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Having won a silver medal in 2004 along with a silver and gold in 2008, Allyson Felix ranks among the most celebrated members of the USA’s 2012 Olympic team.
Disappointed. Confused. Hurt. That’s how we feel when a role model turns out to be unreliable. When someone we admire fails us, the painful emotions trigger questions. Should we stop looking up to the leaders around us? After all, they routinely seem to let us down. Also, should we run away from being role models ourselves? Should we warn others not to look up to us in case we mess up?

In 2007, American sprint star Marion Jones confessed to using performance-enhancing drugs while winning five medals in the 2000 Olympic games. Perhaps no one took the news harder than current Olympian Allyson Felix, whose own passion for track-and-field had been inspired by Jones’ feats. She was devastated by Jones’ admission of guilt.

Having won a silver medal in 2004 along with a silver and gold in 2008, Allyson Felix ranks among the most celebrated members of the USA’s 2012 Olympic team. Rather than shy away from the platform that comes with fame, Felix has stepped confidently onto it. She feels her position comes with the responsibility to be a positive example—a role she has embraced. As part of Project Believe, a program of the U.S. Anti-Doping Agency, Felix submits to randomized blood and urine tests to prove that she is competing drug-free. Through her participation, Felix hopes to send a message to up-and-coming athletes that they don’t have to inject anything into their bodies to be able to perform at an elite level.

Felix also travels internationally as an Athlete Ambassador for Right to Play, a nonprofit organization seeking to empower disadvantaged children through the power of athletics. In that capacity, she has traveled to Lebanon and Palestine to inspire children to develop life skills and self-confidence by playing sports. Furthermore, Felix advises the government on opportunities to promote active, healthy lifestyles as a volunteer member of the President's Council on Fitness, Sports, and Nutrition.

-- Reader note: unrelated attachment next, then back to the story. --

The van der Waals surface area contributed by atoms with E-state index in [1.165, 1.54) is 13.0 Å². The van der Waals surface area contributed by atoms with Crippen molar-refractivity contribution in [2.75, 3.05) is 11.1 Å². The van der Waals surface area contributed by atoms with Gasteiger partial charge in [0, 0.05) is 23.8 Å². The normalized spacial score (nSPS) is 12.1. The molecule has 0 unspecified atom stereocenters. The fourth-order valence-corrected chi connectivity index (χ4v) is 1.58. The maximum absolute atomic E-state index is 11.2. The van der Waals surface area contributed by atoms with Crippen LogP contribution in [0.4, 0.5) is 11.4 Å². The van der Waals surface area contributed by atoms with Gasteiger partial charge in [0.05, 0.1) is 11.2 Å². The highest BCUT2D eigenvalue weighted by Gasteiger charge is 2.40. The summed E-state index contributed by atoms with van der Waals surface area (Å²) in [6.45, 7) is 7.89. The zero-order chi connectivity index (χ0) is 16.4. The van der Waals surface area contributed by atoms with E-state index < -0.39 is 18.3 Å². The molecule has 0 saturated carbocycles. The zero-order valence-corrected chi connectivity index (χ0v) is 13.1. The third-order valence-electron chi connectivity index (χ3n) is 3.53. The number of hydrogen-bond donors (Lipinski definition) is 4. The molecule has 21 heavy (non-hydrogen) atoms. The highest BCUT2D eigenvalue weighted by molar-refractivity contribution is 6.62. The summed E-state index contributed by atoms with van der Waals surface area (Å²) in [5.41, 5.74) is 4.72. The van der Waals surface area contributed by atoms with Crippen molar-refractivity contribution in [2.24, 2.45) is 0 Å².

As much as she once looked up to Marion Jones, Allyson Felix’s mom and dad have always been her foremost role models.

“I admire them so much because they are real people yet they live such godly lives. They have countless responsibilities and hectic schedules, but they know what their life is all about, and they have a passion for sharing their faith and making a difference in our community.”

She credits the love and support of her parents as a major reason for her successes in life. She also caught an important lesson from them: leaders have awesome opportunities that come with tremendous responsibilities. In the words of her dad, speaking of his leadership role in the Felix family, “It is a great calling to be fathers our children can pattern themselves after.”

Leadership is inseparable from influence. We cannot live in this world without touching the lives around us—and being affected by them in return. We’re always going to influence and to be influenced. We always are role models, and we always have them. The biggest choices we will ever make, then, are how we will influence others through our roles in life and who will be the role models we allow to influence us.

This article is used by permission from Leadership Wired, Dr. John C. Maxwell's premiere leadership newsletter, available for free subscriptin at

Author Biography

John C. Maxwell
Web site: Injoy Group
John Maxwell grew up in the 1950s in the small Midwestern city of Circleville, Ohio. John's earliest childhood memory is of knowing that he would someday be a pastor. He professed faith in Christ at the age of three, and reaffirmed that commitment when he was 13. At age 17, John began preparing for the ministry. He attended Circleville Bible College, earning his bachelor's degree in 1969. In June of that same year, he married his sweetheart, Margaret, and moved to tiny Hillham, Indiana, where he began his first pastorate.

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